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Choosing the perfect wine: a guide to regions and varieties

via Dawid Lipiec

Choosing the right wine to accompany a meal is already half the battle. The taste of the food consumed becomes distinct and unique. Which wines are worth knowing in order to emphasise the special character of the meeting and draw the best aromas from the dishes? 

Tuscan vineyards: discover the secrets of chianti and brunello

The Italians have some of the most distinctive wineries in the world. There is probably no person who cannot appreciate wines from Tuscany such as chianti, which has a distinctive ruby colour. A definite flavour in which one can detect a hint of vanilla and a predominance of red fruit, which is associated with evening social gatherings. 

Chianti pairs perfectly with meat dishes and sauces. They can also be tried out for classic Polish dishes. It will taste great with roast meat, venison, sausage or pork.

Brunello is another wine that comes from the fields of Tuscany and is made from sangiovese grapes. It has an intense, spicy flavour. You can sense pepper, cinnamon and a hint of vanilla. A cherry and plum aroma is often perceptible.

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Brunello pairs perfectly with heavier dishes. Red meat in sauces, cured meats, mushrooms or mature cheeses will taste delicious with brunello.

Great France: from Bordeaux to Burgundy

Bordeaux is the second region, after the Languedoc, where wine growing is at such a high level. The vineyards are located on the Atlantic ocean, on the south-west coast of France. The mild climate, the wind from the ocean and the right gradient of the slopes, as well as the rivers that stabilise both the temperature and the humidity, result in a unique taste for the grapes. 

Bordeaux wine is most often made from the three varietals Cabernet Sauvignion, Merlot, Cabernet Franc. The distinctive flavour is created by blending these varietals, as well as barrel ageing. 

It is worth remembering that while Italian Chianti is made exclusively as red wine, Bordeaux wine can be tasted in both red and white versions.

When talking about wines produced in France, one cannot forget Burgundy, which is another region famous for its wine production. "Burgundy" is mostly dry red wines that are made from pinot noir grapes and white chardonnay wines. 

Burgundy wines are very diverse. You can find light wines, but we also encounter high-acid wines. The Burgundians have refined the winemaking process through barrel fermentation and malolactic fermentation, which white wines undergo.

Spanish flavours: Rioja, Ribera del Duero and more

Spain is another country that is of great importance on the wine map. It is impossible to forget Rioja wine, which is characterised by flavours of ripe cherries, cherries and plums. Very characteristic are notes of cranberry, coconut, coffee and herbs such as dill.

Rioja wines are characterised by their length of maturation. The shortest matured wines will be the most fruity. The longer matured ones will have hints of vanilla and spice.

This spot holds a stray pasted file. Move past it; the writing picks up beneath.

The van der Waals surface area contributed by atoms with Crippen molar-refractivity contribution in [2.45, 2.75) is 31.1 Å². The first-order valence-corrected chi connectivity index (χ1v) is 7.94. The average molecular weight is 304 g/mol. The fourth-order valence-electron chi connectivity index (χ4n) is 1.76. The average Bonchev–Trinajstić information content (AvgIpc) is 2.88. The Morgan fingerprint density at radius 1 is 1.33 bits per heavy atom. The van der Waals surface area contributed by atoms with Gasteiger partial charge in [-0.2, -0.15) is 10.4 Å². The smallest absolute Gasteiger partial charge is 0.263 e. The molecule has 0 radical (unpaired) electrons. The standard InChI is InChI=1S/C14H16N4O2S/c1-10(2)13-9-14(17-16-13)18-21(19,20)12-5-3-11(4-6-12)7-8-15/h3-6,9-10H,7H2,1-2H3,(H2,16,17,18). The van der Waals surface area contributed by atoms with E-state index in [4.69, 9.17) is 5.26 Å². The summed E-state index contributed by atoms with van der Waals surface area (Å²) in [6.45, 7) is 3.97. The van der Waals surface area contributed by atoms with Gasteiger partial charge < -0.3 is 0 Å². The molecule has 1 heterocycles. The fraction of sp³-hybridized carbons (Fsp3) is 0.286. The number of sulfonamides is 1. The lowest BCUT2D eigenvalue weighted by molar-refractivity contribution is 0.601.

While wines originating from Rioja begin their history as far back as Roman times, Ribera del Duero has a relatively short history.

It is worth knowing that it is a UNESCO-listed region. It owes its uniqueness to the Tempranillo grape and the specific climate of the region. The continental climate of the place means that after hot, sunny days, the temperature can drop even a few degrees below zero. 

Characteristic in Ribera del Duero wines are aromas of vanilla, liquorice or cloves.

New World, new flavours: the vineyards of Chile and New Zealand

Chile also boasts vineyards that are world-famous. Some of the oldest vineyards are located in the Maipo Valley.

The wines they produce are based on Sauvignon Blanc, Chardonnay, Pinot Noir or Cabernet Sauvignon varietals. 

About 100 kilometres from Santiago, there is another area where the creation of exceptional wines. We are, of course, talking about Rapel Valey, which has a Mediterranean climate. It is worth knowing that, thanks to location of vineyardswhich are located closer to the ocean or in the mountains many distinctive wines can be found

New Zealand is a country that started producing wines relatively recently. They appeared in the mid-1980s. It is worth knowing that this is a region that is considered primarily a producer of white wines. 

They have an intense, fruity aroma, but you can also smell cut grass, citrus, passion fruit or mango. 

Polish wines: discover indigenous flavours and new trends

The history of Polish winemaking dates back to the Middle Ages. However, many people have already forgotten about it. After the war, when vineyards were nationalised, Polish wines did not enjoy a good reputation. Apples were mostly used in their production. 

It is only recently that Polish wines have begun to revive. At the moment, Poland has around 320 vineyards scattered across the country. 

For your business card polish wineries still considered is the solaris hybrid wine. When characterising Polish wines, one cannot overlook riesling, which has floral and citrus notes. Wines intensely scented with honey are equally common. 

Another trend we notice on the Polish market is sparkling wines. 

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